Politics in Everyday Life

protest sign in crowd

protest: We Are Better…

Having grown up in a very political family, I often tried to downplay the issue of politics. Then I came to the realization that it really cannot be avoided. Moral issues tend to have a political side to them, as was present to us so dramatically in the recent crisis of immigrant children being separated from their parents at the southern border of this country. Just about every professional organization weighed in on that—including the American Psychiatric Association, the American Counseling Association, the American Psychological Association, numerous medical and pediatric associations…you name it. None of these associations exists for political purposes, but in this case there was no denying the link.
Prior to becoming licensed as an LPCC, I did my internship with adopted children who had attachment issues, which are most commonly caused by abuse or neglect in the first two or three years of life. Children with this disorder tend to be indiscriminate in who they will show affection to, many of them will tell obvious lies with a straight face, pit their parents against one another, manipulate situations, and demand control at all times simply for the sake of control. Why? Those early years are when they decide if the world is a safe place. Though all parents and caregivers make mistakes, the generally healthy pattern for an infant is that when the child cries or shows distress, at least one adult attempts to comfort that child, to meet whatever need arises, be it food, changing, or simply wanting to be held. This comfort has recently been snatched from so many of these younger migrant children.
The older children are unlikely to develop Reactive Attachment Disorder, but they will have long-lasting symptoms of Posttraumatic Stress Disorder, or PTSD. We did this to them. I don’t mean you and I individually, but we are part of the country that did this to them.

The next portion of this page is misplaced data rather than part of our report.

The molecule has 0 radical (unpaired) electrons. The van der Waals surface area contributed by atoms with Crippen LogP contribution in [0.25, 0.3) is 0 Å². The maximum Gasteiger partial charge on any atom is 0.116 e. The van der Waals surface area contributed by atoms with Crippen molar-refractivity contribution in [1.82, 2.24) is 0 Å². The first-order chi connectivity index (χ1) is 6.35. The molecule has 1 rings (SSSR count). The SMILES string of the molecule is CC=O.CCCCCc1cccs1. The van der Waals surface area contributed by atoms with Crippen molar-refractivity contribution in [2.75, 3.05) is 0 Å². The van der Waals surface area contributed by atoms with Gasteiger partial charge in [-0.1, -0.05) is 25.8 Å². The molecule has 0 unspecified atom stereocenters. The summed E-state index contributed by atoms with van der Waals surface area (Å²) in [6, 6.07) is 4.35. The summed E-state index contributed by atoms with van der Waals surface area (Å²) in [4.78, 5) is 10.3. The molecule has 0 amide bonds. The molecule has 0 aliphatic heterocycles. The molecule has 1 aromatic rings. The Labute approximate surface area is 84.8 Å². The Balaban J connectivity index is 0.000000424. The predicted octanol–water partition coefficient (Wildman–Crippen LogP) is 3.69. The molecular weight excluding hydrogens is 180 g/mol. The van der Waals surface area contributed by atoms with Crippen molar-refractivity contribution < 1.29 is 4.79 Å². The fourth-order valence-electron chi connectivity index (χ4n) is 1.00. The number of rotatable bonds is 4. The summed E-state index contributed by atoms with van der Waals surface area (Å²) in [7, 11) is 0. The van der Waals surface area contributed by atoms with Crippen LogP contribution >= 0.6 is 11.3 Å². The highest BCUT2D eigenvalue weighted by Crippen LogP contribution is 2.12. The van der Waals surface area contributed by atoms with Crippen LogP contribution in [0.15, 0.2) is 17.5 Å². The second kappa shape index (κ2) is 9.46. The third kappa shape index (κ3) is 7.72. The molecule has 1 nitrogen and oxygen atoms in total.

And this is very political. Very.
Though I have no intention of engaging clients in political discussions, sometimes the problems that bring them into my office have a political basis. Women’s equality, domestic abuse, GLBTQIA issues, racial and religious differences, the views of different cultures, working with the differently-abled such as children with autism or extreme Attention Deficit Hyperactivity Disorder or with physical problems, listening to someone who is wrangling with obtaining much-needed healthcare while every other developed country has universal health care…How can this not be political?
You may go to demonstrations and call your congressional representatives or you may not. I don’t care. But I can no longer pretend that it is possible to go through life on this earth without being political in some way.
I have exactly zero interest in making any attempt to change your party affiliation or your political views. And I will hold firmly to my own, which are intricately connected to my own moral center.